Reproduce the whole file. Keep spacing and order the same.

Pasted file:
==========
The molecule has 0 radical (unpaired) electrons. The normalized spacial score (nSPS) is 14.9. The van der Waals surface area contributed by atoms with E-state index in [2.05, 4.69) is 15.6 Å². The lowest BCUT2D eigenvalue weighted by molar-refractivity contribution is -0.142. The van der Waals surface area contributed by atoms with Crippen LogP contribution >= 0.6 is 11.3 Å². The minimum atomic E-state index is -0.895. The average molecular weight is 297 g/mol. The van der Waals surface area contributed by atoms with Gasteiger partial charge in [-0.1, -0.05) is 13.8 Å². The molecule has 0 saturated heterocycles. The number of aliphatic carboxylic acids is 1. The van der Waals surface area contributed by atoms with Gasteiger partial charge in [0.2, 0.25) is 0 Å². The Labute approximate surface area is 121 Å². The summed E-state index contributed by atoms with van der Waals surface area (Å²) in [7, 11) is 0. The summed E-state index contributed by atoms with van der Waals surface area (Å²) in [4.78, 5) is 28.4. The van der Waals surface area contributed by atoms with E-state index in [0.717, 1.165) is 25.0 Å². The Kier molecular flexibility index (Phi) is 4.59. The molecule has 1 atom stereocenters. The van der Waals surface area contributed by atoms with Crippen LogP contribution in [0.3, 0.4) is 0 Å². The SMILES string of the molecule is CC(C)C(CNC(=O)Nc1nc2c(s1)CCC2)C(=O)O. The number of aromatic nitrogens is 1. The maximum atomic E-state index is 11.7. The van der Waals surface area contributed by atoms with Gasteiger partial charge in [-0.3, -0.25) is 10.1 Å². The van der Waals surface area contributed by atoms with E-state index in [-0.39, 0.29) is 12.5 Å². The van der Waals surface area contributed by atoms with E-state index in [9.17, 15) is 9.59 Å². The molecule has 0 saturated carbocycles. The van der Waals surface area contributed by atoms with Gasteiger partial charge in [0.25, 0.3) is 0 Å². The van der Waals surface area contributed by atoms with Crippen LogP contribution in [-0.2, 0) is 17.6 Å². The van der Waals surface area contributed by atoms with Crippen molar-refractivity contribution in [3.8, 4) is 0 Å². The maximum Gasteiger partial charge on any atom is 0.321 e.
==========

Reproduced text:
The molecule has 0 radical (unpaired) electrons. The normalized spacial score (nSPS) is 14.9. The van der Waals surface area contributed by atoms with E-state index in [2.05, 4.69) is 15.6 Å². The lowest BCUT2D eigenvalue weighted by molar-refractivity contribution is -0.142. The van der Waals surface area contributed by atoms with Crippen LogP contribution >= 0.6 is 11.3 Å². The minimum atomic E-state index is -0.895. The average molecular weight is 297 g/mol. The van der Waals surface area contributed by atoms with Gasteiger partial charge in [-0.1, -0.05) is 13.8 Å². The molecule has 0 saturated heterocycles. The number of aliphatic carboxylic acids is 1. The van der Waals surface area contributed by atoms with Gasteiger partial charge in [0.2, 0.25) is 0 Å². The Labute approximate surface area is 121 Å². The summed E-state index contributed by atoms with van der Waals surface area (Å²) in [7, 11) is 0. The summed E-state index contributed by atoms with van der Waals surface area (Å²) in [4.78, 5) is 28.4. The van der Waals surface area contributed by atoms with E-state index in [0.717, 1.165) is 25.0 Å². The Kier molecular flexibility index (Phi) is 4.59. The molecule has 1 atom stereocenters. The van der Waals surface area contributed by atoms with Crippen LogP contribution in [0.3, 0.4) is 0 Å². The SMILES string of the molecule is CC(C)C(CNC(=O)Nc1nc2c(s1)CCC2)C(=O)O. The number of aromatic nitrogens is 1. The maximum atomic E-state index is 11.7. The van der Waals surface area contributed by atoms with Gasteiger partial charge in [-0.3, -0.25) is 10.1 Å². The van der Waals surface area contributed by atoms with E-state index in [-0.39, 0.29) is 12.5 Å². The van der Waals surface area contributed by atoms with E-state index in [9.17, 15) is 9.59 Å². The molecule has 0 saturated carbocycles. The van der Waals surface area contributed by atoms with Gasteiger partial charge in [0.25, 0.3) is 0 Å². The van der Waals surface area contributed by atoms with Crippen LogP contribution in [-0.2, 0) is 17.6 Å². The van der Waals surface area contributed by atoms with Crippen molar-refractivity contribution in [3.8, 4) is 0 Å². The maximum Gasteiger partial charge on any atom is 0.321 e.